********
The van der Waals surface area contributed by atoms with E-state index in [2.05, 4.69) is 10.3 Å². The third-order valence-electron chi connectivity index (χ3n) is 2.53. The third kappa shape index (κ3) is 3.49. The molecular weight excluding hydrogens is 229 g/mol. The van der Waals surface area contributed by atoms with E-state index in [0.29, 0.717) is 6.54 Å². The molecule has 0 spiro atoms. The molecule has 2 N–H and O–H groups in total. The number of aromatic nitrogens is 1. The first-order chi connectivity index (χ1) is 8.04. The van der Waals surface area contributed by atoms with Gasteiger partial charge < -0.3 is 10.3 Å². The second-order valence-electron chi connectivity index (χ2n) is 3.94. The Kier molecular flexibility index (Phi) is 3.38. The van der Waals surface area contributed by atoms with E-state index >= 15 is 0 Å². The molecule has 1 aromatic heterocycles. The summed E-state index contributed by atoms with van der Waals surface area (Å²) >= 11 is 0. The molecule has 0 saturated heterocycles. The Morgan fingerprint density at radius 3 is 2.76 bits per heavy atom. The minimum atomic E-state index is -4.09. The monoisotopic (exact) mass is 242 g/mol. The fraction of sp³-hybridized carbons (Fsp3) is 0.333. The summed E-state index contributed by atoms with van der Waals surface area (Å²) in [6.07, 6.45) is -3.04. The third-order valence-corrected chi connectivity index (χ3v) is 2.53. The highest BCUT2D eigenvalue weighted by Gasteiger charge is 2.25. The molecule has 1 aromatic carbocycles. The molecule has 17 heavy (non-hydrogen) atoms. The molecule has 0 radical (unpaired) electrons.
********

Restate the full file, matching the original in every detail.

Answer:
The van der Waals surface area contributed by atoms with E-state index in [2.05, 4.69) is 10.3 Å². The third-order valence-electron chi connectivity index (χ3n) is 2.53. The third kappa shape index (κ3) is 3.49. The molecular weight excluding hydrogens is 229 g/mol. The van der Waals surface area contributed by atoms with E-state index in [0.29, 0.717) is 6.54 Å². The molecule has 0 spiro atoms. The molecule has 2 N–H and O–H groups in total. The number of aromatic nitrogens is 1. The first-order chi connectivity index (χ1) is 8.04. The van der Waals surface area contributed by atoms with Gasteiger partial charge < -0.3 is 10.3 Å². The second-order valence-electron chi connectivity index (χ2n) is 3.94. The Kier molecular flexibility index (Phi) is 3.38. The van der Waals surface area contributed by atoms with E-state index >= 15 is 0 Å². The molecule has 1 aromatic heterocycles. The summed E-state index contributed by atoms with van der Waals surface area (Å²) >= 11 is 0. The molecule has 0 saturated heterocycles. The Morgan fingerprint density at radius 3 is 2.76 bits per heavy atom. The minimum atomic E-state index is -4.09. The monoisotopic (exact) mass is 242 g/mol. The fraction of sp³-hybridized carbons (Fsp3) is 0.333. The summed E-state index contributed by atoms with van der Waals surface area (Å²) in [6.07, 6.45) is -3.04. The third-order valence-corrected chi connectivity index (χ3v) is 2.53. The highest BCUT2D eigenvalue weighted by Gasteiger charge is 2.25. The molecule has 1 aromatic carbocycles. The molecule has 17 heavy (non-hydrogen) atoms. The molecule has 0 radical (unpaired) electrons.